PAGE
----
Tag Archive for: autism awareness month

Little Star Center staff shares their thoughts about autism for Autism Awareness Month

During Autism Awareness Month, members of Little Star Center’s staff shared their thoughts about autism by completing the sentence, “One thing I want people to know about autism is ……..” Here’s what they shared:

“…that it does not mean a child’s life cannot have meaning.” ~ Shelly

“…the prevalence rate is 1 in 68 people.” ~ Taylor

“…that a diagnosis does not define a person.” ~ Angela

“…it is not an excuse for poor behavior.” ~ Mary

” …that each child is unique and has their own personality.” ~ Shaina

“…kids with autism grow up to be adults with autism and older adults with autism. Transition planning is crucial.” ~ Lindsay B

“….ABA helps individuals across the entire spectrum to maximize their independence, fulfillment, and enjoyment of their life.” ~ Tim

“…that autism is a spectrum and not all children with ASD are the same.” ~ Victoria

“…if you’ve met one person with autism…you’ve met one person with autism!” ~ Vince

“…that it doesn’t always make you anti-social, doesn’t make you quiet, doesn’t make you a math-genius, and it doesn’t make you unable to speak.  Just like anyone off the spectrum, people diagnosed with autism come in all shapes and sizes and have their own unique interests and skills that make them wonderfully interesting individuals.” ~ Casey

“…everyone can learn, we just may need to change the way we teach.” ~ Amanda

“…..it is a neurological or biological disorder.  It is not a psychological condition.” ~ Carrie

“….it is not a limiting diagnosis.” ~ Meg

“…..autism is not just one thing.” ~ Beth

“….it’s a spectrum disorder therefore each case is different; each child displays different strengthens and challenges.” ~ Brooke

“….that not all kids with autism are non-vocal, in fact a lot of kiddos with autism are very vocal.” ~ Kaitlyn

“…communication comes in many forms.” ~ Kasey

“…that every kid has a unique way of learning.” ~ Jackie

“…even if they cannot speak, they are still listening!” ~ Ashley







Help us recognize Big Stars for Autism Awareness Month Indiana

Little Star Center is honoring Big Stars for Autism Awareness Month Indiana and we need your help! In the Indiana autism community, we know it truly takes a village to ensure our children receive the care and attention they deserve. Among our Little Star Center team, these friends, neighbors and professionals provide support to our families and our Indiana ABA facilities in Carmel, Bloomington and Lafayette.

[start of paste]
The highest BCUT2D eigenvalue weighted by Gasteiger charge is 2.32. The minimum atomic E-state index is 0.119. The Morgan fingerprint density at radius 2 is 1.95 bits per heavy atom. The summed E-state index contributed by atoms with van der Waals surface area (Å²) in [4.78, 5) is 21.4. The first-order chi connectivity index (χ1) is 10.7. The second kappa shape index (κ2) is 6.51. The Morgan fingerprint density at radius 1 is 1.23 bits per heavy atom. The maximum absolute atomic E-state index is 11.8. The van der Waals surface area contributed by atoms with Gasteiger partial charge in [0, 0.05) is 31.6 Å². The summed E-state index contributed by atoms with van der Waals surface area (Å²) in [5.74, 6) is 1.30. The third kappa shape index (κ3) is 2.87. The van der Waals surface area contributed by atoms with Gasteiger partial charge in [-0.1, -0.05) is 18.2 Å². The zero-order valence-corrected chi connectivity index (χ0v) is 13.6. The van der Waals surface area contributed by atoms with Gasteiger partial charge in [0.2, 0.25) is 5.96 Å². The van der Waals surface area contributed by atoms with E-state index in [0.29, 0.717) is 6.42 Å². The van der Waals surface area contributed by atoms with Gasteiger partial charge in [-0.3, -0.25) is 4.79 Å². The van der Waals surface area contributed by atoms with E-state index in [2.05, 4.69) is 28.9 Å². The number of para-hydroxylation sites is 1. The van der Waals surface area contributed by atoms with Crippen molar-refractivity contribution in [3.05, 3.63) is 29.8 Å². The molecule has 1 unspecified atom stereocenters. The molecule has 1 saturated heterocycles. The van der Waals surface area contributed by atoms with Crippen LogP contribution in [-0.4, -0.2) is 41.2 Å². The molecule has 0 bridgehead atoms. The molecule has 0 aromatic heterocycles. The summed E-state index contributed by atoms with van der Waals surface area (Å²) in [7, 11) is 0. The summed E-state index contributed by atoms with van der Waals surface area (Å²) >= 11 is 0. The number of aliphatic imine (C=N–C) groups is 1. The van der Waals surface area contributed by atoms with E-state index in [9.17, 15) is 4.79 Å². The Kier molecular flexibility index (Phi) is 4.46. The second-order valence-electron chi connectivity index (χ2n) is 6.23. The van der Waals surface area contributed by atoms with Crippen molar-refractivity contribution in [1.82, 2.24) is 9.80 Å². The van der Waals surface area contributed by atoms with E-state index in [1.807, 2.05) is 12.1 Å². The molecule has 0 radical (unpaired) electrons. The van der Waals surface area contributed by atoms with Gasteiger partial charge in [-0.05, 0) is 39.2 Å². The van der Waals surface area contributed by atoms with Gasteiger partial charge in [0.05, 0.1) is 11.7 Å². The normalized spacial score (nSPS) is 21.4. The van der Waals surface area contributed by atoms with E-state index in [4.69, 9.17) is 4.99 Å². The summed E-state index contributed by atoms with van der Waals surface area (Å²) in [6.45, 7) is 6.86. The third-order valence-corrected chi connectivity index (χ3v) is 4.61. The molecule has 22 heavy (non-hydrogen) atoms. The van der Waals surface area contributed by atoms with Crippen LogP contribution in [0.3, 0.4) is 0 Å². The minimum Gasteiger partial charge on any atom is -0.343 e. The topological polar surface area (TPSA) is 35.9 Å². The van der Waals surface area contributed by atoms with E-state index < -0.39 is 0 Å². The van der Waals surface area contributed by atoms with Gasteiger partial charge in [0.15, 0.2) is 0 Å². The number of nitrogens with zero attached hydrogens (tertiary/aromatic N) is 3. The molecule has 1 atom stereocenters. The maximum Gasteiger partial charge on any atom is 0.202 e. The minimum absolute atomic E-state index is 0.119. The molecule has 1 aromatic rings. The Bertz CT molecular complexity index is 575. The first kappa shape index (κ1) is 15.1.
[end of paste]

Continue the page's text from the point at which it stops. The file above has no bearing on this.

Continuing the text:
Who are your Big Stars? During April’s annual Autism Awareness Month we will recognize these people and their contributions on your behalf by sending an appreciation letter and a small gift.

If you know someone you’d like to recognize during the Big Stars for Little Star campaign, please forward their name, address and reason why to [email protected] by Feb. 13. We’ll be sure they are included and recognized on your behalf.

“We are here for each other and for all our children living with autism” — Our final word for Autism Awareness Month

By Mary Rosswurm

I remember when my son was diagnosed in 1994 like it was yesterday. At the time, though, the prevalence rate was 1 in 10,000 births. Here we are, two decades later, and the diagnosis rate is 1 in 68. Autism has changed the face of childhood worldwide and, I guess, parenthood as well. Little did I know that we were on the front edge of an epidemic.

As I look back over the last 20 years, I can categorize my journey into seven distinct “stages of autism”:

Alarm – That came right after the diagnosis. I was in a panic. It was a crisis for our family.

Anguish – I remember feeling that my world, as I knew it, was over and that I would never feel happiness again. I wondered if I had done something to cause his autism. This was by far the worst of the stages for me. My mom really helped me through this.

Anger – Then I just was mad. Why did this happen to my beautiful little boy? What did we do to deserve this? I remember reading an article in Rolling Stone magazine and Courtney Love was talking about the drugs she did while she was pregnant. I didn’t even take Tylenol when I had a headache! This did not seem fair!

Action – This stage was about pulling myself up by my bootstraps and finding out all I could about autism and treatments.  Unfortunately, there was no autism welcome wagon that was going to pull up into my driveway!